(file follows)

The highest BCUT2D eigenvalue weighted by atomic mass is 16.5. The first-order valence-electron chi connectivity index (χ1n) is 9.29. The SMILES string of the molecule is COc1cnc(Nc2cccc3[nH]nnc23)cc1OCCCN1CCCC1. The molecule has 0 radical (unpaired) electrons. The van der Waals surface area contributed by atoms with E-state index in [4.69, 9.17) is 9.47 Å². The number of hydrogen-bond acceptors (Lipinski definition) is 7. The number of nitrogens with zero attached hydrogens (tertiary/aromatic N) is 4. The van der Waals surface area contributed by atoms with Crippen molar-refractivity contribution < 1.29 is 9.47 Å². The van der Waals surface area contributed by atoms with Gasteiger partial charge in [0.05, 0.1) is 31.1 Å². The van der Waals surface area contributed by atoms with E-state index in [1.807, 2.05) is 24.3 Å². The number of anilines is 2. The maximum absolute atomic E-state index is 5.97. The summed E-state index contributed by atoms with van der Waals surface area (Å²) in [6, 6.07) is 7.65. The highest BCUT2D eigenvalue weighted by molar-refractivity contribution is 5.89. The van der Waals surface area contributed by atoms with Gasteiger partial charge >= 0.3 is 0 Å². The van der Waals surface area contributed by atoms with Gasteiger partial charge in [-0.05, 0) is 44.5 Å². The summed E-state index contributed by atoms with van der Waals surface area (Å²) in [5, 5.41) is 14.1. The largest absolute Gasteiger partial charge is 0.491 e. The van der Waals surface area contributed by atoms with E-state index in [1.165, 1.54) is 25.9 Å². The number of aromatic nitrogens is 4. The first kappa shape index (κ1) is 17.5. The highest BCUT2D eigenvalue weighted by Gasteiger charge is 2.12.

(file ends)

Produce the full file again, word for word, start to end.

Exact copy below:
The highest BCUT2D eigenvalue weighted by atomic mass is 16.5. The first-order valence-electron chi connectivity index (χ1n) is 9.29. The SMILES string of the molecule is COc1cnc(Nc2cccc3[nH]nnc23)cc1OCCCN1CCCC1. The molecule has 0 radical (unpaired) electrons. The van der Waals surface area contributed by atoms with E-state index in [4.69, 9.17) is 9.47 Å². The number of hydrogen-bond acceptors (Lipinski definition) is 7. The number of nitrogens with zero attached hydrogens (tertiary/aromatic N) is 4. The van der Waals surface area contributed by atoms with Crippen molar-refractivity contribution < 1.29 is 9.47 Å². The van der Waals surface area contributed by atoms with Gasteiger partial charge in [0.05, 0.1) is 31.1 Å². The van der Waals surface area contributed by atoms with E-state index in [1.807, 2.05) is 24.3 Å². The number of anilines is 2. The maximum absolute atomic E-state index is 5.97. The summed E-state index contributed by atoms with van der Waals surface area (Å²) in [6, 6.07) is 7.65. The highest BCUT2D eigenvalue weighted by molar-refractivity contribution is 5.89. The van der Waals surface area contributed by atoms with Gasteiger partial charge >= 0.3 is 0 Å². The van der Waals surface area contributed by atoms with Gasteiger partial charge in [-0.05, 0) is 44.5 Å². The summed E-state index contributed by atoms with van der Waals surface area (Å²) in [5, 5.41) is 14.1. The largest absolute Gasteiger partial charge is 0.491 e. The van der Waals surface area contributed by atoms with E-state index in [1.165, 1.54) is 25.9 Å². The number of aromatic nitrogens is 4. The first kappa shape index (κ1) is 17.5. The highest BCUT2D eigenvalue weighted by Gasteiger charge is 2.12.